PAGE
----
I’m writing this post from London. One of my first days here, chatting with a friend of nearly twenty years, I had a ‘ping’ moment of realizing that it was unrealistic to think that a number of intense workshops were going to unravel beliefs that I’ve been carrying – let’s say – since I was a child. Let’s say nine years old. I’m forty-two. That’s a long time. Some of my patterns and the underlying beliefs are deeply etched. It became so clear to me that the person who has the power to change me, is me. And the way I will change is slowly and with persistence and patience.

And with tenderness and love. Yes, the “L” word. I think it is hugely entwined with having patience – asking of myself what is realistic to ask and with kindness. Doing this rather than being impatient and castigating myself for mistakes and for change that is coming more slowly than I would have liked. At the same time, I’m also aware that being loving – kind – to myself includes being firm with myself – that cliché of Strong Love.

I’m writing all of this with “I” and “Me” – but of course the reality is that I was not alone in my anxiety – my friends witnessed it, were affected by it and some did what they could to help me through it. The friends that supported me the most had that balance of loving-kindness which is tender and soft, yet had a firmness about it. They refused to indulge me and the habits I was playing out.

I have power – but that being able to use that power relies in part on my ties to others – on support and connection.

So, what does all this have to do with social movements and social activism? My starting point when it comes to thinking about social movements and social activism is that social change is a collective creative process. Part of this process might be driven by impatience – the desire to express rage and demand change NOW. This stage of the process, of the journey, serves a purpose for sure. It is, after all, what leads to the toppling of dictator governments. The next stage, however, the one where we are creating anew in the space where we have dismantled the old – this one is the space of transformation. Some aspects of it  – as in the case of individual transformation and creation – will happen quickly, easily, readily, smoothly. Others – will prove to be a bit more difficult.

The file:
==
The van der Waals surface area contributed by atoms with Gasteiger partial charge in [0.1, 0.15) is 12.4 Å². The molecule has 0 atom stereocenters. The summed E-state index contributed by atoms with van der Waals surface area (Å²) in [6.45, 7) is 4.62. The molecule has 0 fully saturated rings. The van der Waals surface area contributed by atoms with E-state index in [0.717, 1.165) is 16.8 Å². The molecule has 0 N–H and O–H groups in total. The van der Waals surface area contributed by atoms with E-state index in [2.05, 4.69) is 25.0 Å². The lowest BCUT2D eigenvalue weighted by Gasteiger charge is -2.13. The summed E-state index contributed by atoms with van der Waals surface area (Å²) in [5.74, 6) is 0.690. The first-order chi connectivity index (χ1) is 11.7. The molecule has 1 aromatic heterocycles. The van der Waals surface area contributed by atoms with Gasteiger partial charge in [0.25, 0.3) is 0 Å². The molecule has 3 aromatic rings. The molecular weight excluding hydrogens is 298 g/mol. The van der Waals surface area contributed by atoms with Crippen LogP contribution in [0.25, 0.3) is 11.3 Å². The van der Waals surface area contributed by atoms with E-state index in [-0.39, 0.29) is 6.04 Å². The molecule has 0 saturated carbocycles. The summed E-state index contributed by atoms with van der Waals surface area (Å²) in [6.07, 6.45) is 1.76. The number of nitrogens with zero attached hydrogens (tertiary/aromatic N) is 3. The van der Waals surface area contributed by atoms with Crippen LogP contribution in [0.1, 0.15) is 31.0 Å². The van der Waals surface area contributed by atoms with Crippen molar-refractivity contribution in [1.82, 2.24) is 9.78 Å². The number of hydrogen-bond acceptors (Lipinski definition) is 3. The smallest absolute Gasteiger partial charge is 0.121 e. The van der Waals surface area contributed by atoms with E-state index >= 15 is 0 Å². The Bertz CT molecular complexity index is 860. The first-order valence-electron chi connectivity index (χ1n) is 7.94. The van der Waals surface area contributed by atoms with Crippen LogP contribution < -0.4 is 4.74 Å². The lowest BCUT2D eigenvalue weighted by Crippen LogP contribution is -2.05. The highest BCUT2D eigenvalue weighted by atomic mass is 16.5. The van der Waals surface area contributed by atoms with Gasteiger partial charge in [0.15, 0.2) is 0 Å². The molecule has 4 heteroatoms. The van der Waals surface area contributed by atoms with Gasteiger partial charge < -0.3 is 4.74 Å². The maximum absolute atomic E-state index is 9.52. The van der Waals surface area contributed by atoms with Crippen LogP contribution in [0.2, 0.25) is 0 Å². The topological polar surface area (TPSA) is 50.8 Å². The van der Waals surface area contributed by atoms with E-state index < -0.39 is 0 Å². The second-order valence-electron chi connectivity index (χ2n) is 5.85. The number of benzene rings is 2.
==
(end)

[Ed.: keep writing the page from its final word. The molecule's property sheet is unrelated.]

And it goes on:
You see, I’m inclined to think, that the way our collective creative journey/story unfolds mirrors the way our individual journeys/stories unfold. The challenges an individual faces in trying to change his or her self and create a different kind of life, give us a roadmap to the challenges that we – in collective – face in trying to change our world. And right now, I have just gone through an intense experience which has brought to my awareness the importance of daily discipline and patience. I add, as well, the importance of connection – the support, inspiration and loving kindness of friends and family has been crucial to me in what has been a challenging time.

Hmmm, maybe this subject of my period with anxiety isn’t as far removed from my me being in Mexico as I think. After all, I was staying in Chiapas – home to the Zapatista movement. This movement uses the Caracol or snail as a symbol. As I understand it, the reason for this is to emphasize slowness – it is in our busyness, impatience and obsession with moving forward that we often get lost and lose sight of our way. The snail also refers to community/collective – by drawing attention to the conch shell that historically has been used to call people together to meetings in small communities. Finally, the spanish word caracol, can also refer to zig-zagging movement. And, well, my individual journey certainly has been full of zig-zag rather than some linear movement typically called ‘progress.’

Creating a different life for myself and working with others to create a different lives for all, at this moment invokes for me the following: Daily discipline. Patience. Slowness. Zig-Zag. Community. Collective. Loving kindness. Loving Firmness.

What does your personal journey with change and transformation tell you about the dynamics of social movement and social activism?